ARTICLE FROM SHRM - By Roy Maurer Agrowing number of employers are showing interest in skills-based hiring—moving beyond education and experience requirements to focus on the skills match between candidates and roles. More employers are becoming aware that assessing candidates on their abilities and potential, rather than degrees and job histories, can provide instant economic opportunities […]
Agrowing number of employers are showing interest in skills-based hiring—moving beyond education and experience requirements to focus on the skills match between candidates and roles.
More employers are becoming aware that assessing candidates on their abilities and potential, rather than degrees and job histories, can provide instant economic opportunities for millions of job seekers, help relieve talent shortages, increase diversity and strengthen internal mobility in the workplace.
"Most of the employers we talk to are highly receptive to this message, and they recognize that with the current talent shortage, skills-based hiring is the best approach for a wide range of roles with significant high-volume need and higher-than-average turnover," said Angela Briggs-Paige, SHRM-SCP, head of people and culture at the nonprofit Opportunity@Work. The Washington, D.C.-based organization works to expand professional career access for people without college degrees.
Emily Field, a partner at global management consulting firm McKinsey & Co., said skills-based hiring is "one of the main topics that I hear CEOs and CHROs asking about. They continue to face a skills gap and a talent shortage, and at the same time, recruiting technology is screening out more than half of the applicants due to [their not meeting] education and experience requirements."
SHRM Foundation President Wendi Safstrom said, "While most employers agree skills-based hiring is valuable, few employers have made changes to their practices. This keeps qualified talent on the sidelines and businesses from thriving. Even worse, the talent employers are missing are people from historically underrepresented and untapped groups."
Since the 1980s, many job postings have reflexively required college degrees, weeding out qualified candidates. A 2017 study led by researchers at Harvard Business School found that more than 60 percent of employers rejected candidates who were qualified in terms of skills or experience but did not have a college degree. However, current data shows employers have reduced degree requirements since then, and the number of job postings without degree criteria has risen, with job ads increasingly listing technical and soft skills instead.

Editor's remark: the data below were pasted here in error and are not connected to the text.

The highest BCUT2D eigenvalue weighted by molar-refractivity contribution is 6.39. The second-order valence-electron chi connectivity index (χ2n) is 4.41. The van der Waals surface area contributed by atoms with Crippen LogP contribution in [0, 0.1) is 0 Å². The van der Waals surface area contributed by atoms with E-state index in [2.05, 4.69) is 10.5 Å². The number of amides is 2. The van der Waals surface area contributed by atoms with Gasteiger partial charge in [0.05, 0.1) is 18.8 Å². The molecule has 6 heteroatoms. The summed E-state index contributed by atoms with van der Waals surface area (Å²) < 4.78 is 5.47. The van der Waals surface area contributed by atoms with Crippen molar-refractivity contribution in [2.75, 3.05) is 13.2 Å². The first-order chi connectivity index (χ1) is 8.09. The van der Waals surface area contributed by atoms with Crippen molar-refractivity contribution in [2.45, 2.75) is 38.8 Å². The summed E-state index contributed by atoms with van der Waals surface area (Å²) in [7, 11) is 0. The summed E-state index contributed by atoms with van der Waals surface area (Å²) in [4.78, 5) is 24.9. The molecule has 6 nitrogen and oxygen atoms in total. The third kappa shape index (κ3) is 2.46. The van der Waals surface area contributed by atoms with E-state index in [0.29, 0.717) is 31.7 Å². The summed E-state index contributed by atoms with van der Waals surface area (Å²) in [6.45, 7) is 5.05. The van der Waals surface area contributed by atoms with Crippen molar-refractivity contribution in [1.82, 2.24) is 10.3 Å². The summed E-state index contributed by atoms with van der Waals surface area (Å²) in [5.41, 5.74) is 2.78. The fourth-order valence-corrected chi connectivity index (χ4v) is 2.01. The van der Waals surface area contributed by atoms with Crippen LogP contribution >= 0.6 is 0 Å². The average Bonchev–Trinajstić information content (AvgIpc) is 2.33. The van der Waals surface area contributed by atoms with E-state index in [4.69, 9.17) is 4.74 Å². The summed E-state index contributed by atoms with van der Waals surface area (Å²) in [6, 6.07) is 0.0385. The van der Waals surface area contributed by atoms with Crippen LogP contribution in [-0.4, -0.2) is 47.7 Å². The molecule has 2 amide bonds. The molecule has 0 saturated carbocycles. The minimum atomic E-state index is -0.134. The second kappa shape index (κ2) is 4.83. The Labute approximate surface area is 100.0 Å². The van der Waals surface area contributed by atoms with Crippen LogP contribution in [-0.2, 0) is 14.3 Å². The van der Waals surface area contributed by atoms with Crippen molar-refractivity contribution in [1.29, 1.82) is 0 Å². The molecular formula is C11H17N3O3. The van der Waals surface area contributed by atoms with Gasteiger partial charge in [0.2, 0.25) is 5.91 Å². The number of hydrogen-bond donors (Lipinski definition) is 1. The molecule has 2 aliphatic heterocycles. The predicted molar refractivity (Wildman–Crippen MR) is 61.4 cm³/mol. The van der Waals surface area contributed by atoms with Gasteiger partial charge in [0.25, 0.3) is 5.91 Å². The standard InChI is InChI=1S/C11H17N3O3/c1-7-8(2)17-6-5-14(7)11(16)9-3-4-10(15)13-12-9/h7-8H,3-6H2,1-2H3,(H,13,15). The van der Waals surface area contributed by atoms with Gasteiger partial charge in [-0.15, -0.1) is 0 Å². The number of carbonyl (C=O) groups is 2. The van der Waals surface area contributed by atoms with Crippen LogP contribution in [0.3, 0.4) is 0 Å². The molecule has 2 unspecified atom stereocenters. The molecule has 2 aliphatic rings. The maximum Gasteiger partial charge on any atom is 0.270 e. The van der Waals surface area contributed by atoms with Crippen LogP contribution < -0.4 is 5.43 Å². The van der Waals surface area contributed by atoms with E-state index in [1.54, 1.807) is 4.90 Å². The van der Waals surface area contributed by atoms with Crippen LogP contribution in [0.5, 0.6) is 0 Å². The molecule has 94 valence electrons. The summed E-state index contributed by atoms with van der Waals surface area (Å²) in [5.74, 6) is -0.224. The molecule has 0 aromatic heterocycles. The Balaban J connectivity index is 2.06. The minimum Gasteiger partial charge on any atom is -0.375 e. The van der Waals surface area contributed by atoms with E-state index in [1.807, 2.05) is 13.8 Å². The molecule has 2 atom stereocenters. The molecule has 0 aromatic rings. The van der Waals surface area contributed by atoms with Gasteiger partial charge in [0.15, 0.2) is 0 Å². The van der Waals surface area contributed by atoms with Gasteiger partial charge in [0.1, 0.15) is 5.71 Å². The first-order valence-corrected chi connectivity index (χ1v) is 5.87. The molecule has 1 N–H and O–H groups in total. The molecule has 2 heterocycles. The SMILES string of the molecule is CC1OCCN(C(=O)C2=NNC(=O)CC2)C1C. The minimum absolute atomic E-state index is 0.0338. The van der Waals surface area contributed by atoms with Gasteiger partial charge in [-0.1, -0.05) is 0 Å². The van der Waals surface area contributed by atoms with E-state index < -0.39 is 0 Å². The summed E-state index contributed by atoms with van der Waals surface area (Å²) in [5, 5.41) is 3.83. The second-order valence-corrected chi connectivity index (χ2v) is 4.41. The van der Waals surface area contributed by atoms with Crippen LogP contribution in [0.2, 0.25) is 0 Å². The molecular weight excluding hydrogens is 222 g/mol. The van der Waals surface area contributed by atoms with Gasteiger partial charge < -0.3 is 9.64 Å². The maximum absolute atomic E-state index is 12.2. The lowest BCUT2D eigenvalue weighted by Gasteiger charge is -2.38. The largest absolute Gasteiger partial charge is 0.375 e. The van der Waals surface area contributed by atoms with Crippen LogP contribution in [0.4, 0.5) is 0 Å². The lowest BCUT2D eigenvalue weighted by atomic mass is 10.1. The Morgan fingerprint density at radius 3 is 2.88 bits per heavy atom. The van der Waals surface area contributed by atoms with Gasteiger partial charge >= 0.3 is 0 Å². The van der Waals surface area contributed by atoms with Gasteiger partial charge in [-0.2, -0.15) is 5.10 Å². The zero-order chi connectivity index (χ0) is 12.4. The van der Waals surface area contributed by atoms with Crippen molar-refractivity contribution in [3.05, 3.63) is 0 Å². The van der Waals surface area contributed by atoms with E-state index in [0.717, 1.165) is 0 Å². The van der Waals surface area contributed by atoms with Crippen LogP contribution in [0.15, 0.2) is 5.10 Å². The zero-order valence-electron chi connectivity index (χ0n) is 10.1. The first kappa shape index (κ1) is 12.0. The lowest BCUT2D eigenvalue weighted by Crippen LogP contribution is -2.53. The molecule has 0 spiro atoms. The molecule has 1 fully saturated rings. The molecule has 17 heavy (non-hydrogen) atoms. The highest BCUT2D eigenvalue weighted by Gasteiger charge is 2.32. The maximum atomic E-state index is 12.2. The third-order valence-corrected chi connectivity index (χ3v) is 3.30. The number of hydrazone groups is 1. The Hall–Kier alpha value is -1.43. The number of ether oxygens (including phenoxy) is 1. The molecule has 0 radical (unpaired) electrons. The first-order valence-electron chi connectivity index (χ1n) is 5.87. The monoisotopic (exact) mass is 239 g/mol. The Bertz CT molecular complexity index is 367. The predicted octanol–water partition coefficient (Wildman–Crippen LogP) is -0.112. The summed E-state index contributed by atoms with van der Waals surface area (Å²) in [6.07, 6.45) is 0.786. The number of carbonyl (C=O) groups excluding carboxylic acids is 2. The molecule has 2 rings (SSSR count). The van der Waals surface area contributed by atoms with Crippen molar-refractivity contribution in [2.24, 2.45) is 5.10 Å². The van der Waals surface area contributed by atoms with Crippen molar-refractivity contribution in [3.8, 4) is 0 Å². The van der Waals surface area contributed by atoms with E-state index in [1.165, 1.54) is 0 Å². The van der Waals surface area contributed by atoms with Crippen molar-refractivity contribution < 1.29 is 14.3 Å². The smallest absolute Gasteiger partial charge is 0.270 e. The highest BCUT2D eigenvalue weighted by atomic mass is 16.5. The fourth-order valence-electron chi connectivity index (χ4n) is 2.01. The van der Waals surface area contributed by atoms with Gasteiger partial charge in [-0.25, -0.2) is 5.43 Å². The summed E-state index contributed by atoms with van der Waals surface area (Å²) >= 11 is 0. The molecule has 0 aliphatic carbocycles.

One-fifth of current U.S. job listings on LinkedIn don't require a four-year degree, an increase of more than 30 percent over the past six months. Since 2019, the share of recruiter searches on LinkedIn filtering for skills has grown by 25 percent; recruiters are now 50 percent more likely to search by skills than they are to search by years of experience.
"McKinsey research indicates that a growing number of organizations are removing college degree requirements from job postings and coming up with other ways to determine job readiness," Field said. "We're seeing this especially in technology and managerial roles. This requires rewriting job descriptions and really thinking about what skills are truly needed on day one and what can be trained for on the job and which skills do not matter at all."
Companies such as Google, IBM and Walmart have been praised for instituting skills-based hiring practices. Meanwhile, the governors of Alaska, Maryland, Pennsylvania and Utah have eliminated college degree requirements for many jobs in their states' governments.
"For those companies wary of adopting skills-based hiring, one of the biggest barriers is the false narrative around workers without college degrees," Briggs-Paige said. "Managers often overestimate the percentage of the workforce who hold degrees. This misperception, coupled with the notion that low-wage means low-skilled and that no degree means no skill, can inhibit mobility for millions of workers without degrees."
Briggs-Paige said that skills-based hiring works best with entry-level and midcareer positions that don't require specialized training or credentials. Opportunity@Work coined the term "STARs," an acronym for Skilled Through Alternative Routes, to characterize these workers.
The momentum for skills-based hiring is clearly growing, but how can employers get started with this new approach? Hiring for skills will require a mindset shift in which candidates are "screened in" instead of "screened out," necessitating new ways to define roles, write job ads, evaluate candidates, manage performance and develop employees.
Change Management Faces Obstacles
The first—and most important—step to implement skills-based hiring is to shift thinking. "The change management piece will be the hardest part," Field said.
Any significant workplace culture change must start with leadership, from executive champions and leaders in HR and talent acquisition, to hiring managers who will ultimately be responsible for making it happen.
"Think about a hiring manager—they are trying to fill a job, often an immediate need, and their goal is to find someone successful in the role," Field said. "The reality is that hiring managers are not talent assessment experts. So it's important for recruiters to guide hiring managers along the journey and help them understand the 'why' of skills-based hiring: that it will get them highly qualified talent in the role when they need it."